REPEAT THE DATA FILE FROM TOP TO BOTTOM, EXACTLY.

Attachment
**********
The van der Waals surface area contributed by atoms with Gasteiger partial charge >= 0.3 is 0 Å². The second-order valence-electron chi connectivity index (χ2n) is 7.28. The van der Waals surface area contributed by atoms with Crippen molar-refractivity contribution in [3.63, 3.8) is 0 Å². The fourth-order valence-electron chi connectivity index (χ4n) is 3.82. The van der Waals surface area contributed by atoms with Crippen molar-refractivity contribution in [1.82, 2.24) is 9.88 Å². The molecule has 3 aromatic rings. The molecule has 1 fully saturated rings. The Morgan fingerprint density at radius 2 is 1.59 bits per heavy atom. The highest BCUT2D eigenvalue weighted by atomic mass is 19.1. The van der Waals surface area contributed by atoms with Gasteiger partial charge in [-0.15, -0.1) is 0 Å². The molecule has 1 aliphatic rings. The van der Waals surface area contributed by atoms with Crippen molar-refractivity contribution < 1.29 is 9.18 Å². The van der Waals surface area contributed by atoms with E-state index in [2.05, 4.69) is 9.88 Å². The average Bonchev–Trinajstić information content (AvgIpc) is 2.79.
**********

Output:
The van der Waals surface area contributed by atoms with Gasteiger partial charge >= 0.3 is 0 Å². The second-order valence-electron chi connectivity index (χ2n) is 7.28. The van der Waals surface area contributed by atoms with Crippen molar-refractivity contribution in [3.63, 3.8) is 0 Å². The fourth-order valence-electron chi connectivity index (χ4n) is 3.82. The van der Waals surface area contributed by atoms with Crippen molar-refractivity contribution in [1.82, 2.24) is 9.88 Å². The molecule has 3 aromatic rings. The molecule has 1 fully saturated rings. The Morgan fingerprint density at radius 2 is 1.59 bits per heavy atom. The highest BCUT2D eigenvalue weighted by atomic mass is 19.1. The van der Waals surface area contributed by atoms with Gasteiger partial charge in [-0.15, -0.1) is 0 Å². The molecule has 1 aliphatic rings. The van der Waals surface area contributed by atoms with Crippen molar-refractivity contribution < 1.29 is 9.18 Å². The van der Waals surface area contributed by atoms with E-state index in [2.05, 4.69) is 9.88 Å². The average Bonchev–Trinajstić information content (AvgIpc) is 2.79.